More people bought previously owned homes in November, the third increase in four months after the worst summer season in more than a decade.
Still, economists say it could take years for home sales to return to healthy levels.
Buyers bought homes at a seasonally adjusted annual rate of 4.68 million, the National Association of Realtors said Wednesday. Even with the rise, this year is shaping up to be the worst for home sales since 1997.
Economists say it could take at least two years or longer to return to a more normal level for sales of around 6 million units a year.
"The housing market is still flat on its back, but there are signs that it is starting to pick itself up," said Mark Zandi, chief economist at Moody's Analytics. "Even with the improvements we expect, next year will still be a very weak market."
The housing market is still struggling to recover from a boom-bust cycle which helped trigger a severe economic recession. Home prices have tumbled in most markets and many potential buyers worry that prices could fall further.
The median price of a home sold in November was $170,600.
A major problem is the glut of unsold homes on the market. Those numbers fell to 3.71 million units in November. It would take 9.5 months to clear them off the market at the November sales pace. Most analysts say a six to seven-month supply represents a healthy supply of homes.
Demographic terms bode well for the long-term health of housing markets, but the near term is fraught with uncertainty, according to a “State of the Nation’s Housing” report released today by the Joint Center for Housing Studies of Harvard University.
With the economy finally adding jobs this spring and house prices down dramatically, “two essential conditions for a sustained recovery in single-family starts and sales had fallen into place,” the report said.
But it remains to be seen whether home sales will weather the expiration of the federal homebuyer tax credit, the report said. Initial signs of a recovery are also threatened by a “severe overhang” of vacant units, high unemployment, and record numbers of homes that are worth less than what’s owed on their mortgage.
The report concludes that deep cuts in homebuilding have already brought housing supply and demand back into better balance. It’s soft demand for housing, rather than a large oversupply, that’s holding back residential construction at the moment.
The recession wiped out 8.4 million jobs, which has forced some families to double up and delayed plans of many young adults to move out of their parents’ homes. Demand for housing is also down because the downturn has slowed the pace of immigration, and an estimated 1 million illegal immigrants have left the country, the report said.
Soaring unemployment and reduced immigration have slowed the pace of household formation from between 1.2 million and 1.4 million a year during the first half of the decade to less than 1 million a year, the report said.
Home prices in the United States have been falling for nearly three years, and the decline may well continue for some time.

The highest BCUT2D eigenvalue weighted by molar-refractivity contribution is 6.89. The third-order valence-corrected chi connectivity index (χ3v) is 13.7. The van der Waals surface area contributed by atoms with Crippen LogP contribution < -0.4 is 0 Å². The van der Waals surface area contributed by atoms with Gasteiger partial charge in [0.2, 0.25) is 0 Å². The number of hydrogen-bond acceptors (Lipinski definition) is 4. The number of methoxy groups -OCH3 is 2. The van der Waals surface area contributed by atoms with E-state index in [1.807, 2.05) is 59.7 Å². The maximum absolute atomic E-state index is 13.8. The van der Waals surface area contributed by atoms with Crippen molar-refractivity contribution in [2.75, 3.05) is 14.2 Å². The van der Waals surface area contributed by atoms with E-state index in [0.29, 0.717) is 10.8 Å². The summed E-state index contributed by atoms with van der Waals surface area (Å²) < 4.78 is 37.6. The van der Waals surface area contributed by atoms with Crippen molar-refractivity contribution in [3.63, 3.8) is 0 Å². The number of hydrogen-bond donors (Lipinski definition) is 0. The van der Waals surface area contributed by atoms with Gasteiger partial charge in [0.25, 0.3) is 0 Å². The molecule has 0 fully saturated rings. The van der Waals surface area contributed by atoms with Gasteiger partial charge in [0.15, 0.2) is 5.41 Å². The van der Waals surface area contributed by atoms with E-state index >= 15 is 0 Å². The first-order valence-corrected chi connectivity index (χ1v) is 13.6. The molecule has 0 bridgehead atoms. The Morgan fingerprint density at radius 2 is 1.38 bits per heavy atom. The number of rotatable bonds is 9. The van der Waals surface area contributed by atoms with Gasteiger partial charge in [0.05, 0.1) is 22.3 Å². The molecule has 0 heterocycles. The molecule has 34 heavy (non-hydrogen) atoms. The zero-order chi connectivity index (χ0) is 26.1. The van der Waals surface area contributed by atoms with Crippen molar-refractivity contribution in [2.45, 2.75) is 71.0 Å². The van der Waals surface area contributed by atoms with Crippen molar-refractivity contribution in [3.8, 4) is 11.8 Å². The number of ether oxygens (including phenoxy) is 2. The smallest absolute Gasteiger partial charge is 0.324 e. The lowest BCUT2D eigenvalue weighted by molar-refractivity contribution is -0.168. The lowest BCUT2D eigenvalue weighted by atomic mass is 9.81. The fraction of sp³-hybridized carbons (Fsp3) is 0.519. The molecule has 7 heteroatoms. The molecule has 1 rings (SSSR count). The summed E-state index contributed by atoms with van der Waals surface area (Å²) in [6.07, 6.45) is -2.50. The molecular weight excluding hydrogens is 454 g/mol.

Even the federal government has projected price decreases through 2010. As a baseline, the stress tests recently performed on big banks included a total fall in housing prices of 41 percent from 2006 through 2010. Their “more adverse” forecast projected a drop of 48 percent — suggesting that important housing ratios, like price to rent, and price to construction cost — would fall to their lowest levels in 20 years.
Such long, steady housing price declines seem to defy both common sense and the traditional laws of economics, which assume that people act rationally and that markets are efficient. Why would a sensible person watch the value of his home fall for years, only to sell for a big loss? Why not sell early in the cycle? If people acted as the efficient-market theory says they should, prices would come down right away, not gradually over years, and these cycles would be much shorter.
But something is definitely different about real estate. Long declines do happen with some regularity. And despite the uptick last week in pending home sales and recent improvement in consumer confidence, we still appear to be in a continuing price decline.
There are many historical examples. After the bursting of the Japanese housing bubble in 1991, land prices in Japan’s major cities fell every single year for 15 years. ...
Home sales in the Twin Cities rose 21 percent in March, thanks in part to lower interest rates and new federal tax credits, area Realtors said this morning.
There were 4,407 pending sales in March, up 21.3 percent from a year ago, according to data released by the Minneapolis Area Association of Realtors.
That's 10 consecutive months of year-over-year increases in pending sales and the largest such increase since December -- another month in which mortgage rates dropped precipitously.
In a prepared statement, the association said the increase was more than just a seasonal shift.
"Low rates and ridiculous affordability are driving this deal," said Steve Havig, president of the association. "The $8,000 federal tax credit for first-time home buyers adds fuel to the fire."
But the report also showed a continued slide in home prices. The median sale price for all properties was $154,125 in March, down 22.9 percent from a year ago. The association attributed that to increased prevalence of foreclosures and short sales. The median March sale price of traditional homes was $215,000, down 2.3 percent from a year ago.
The Obama administration kicked off a new program that's designed to help up to 9 million borrowers stay in their homes through refinanced mortgages or loans that are modified to lower monthly payments.
Tax Rules for Short Sales - Foreclosures
Past tax consequenses of a short sale and how the new "Mortgage Forgiveness Debt Relief Act of 2007 H.R. 3648" helps people trying to complete a short sale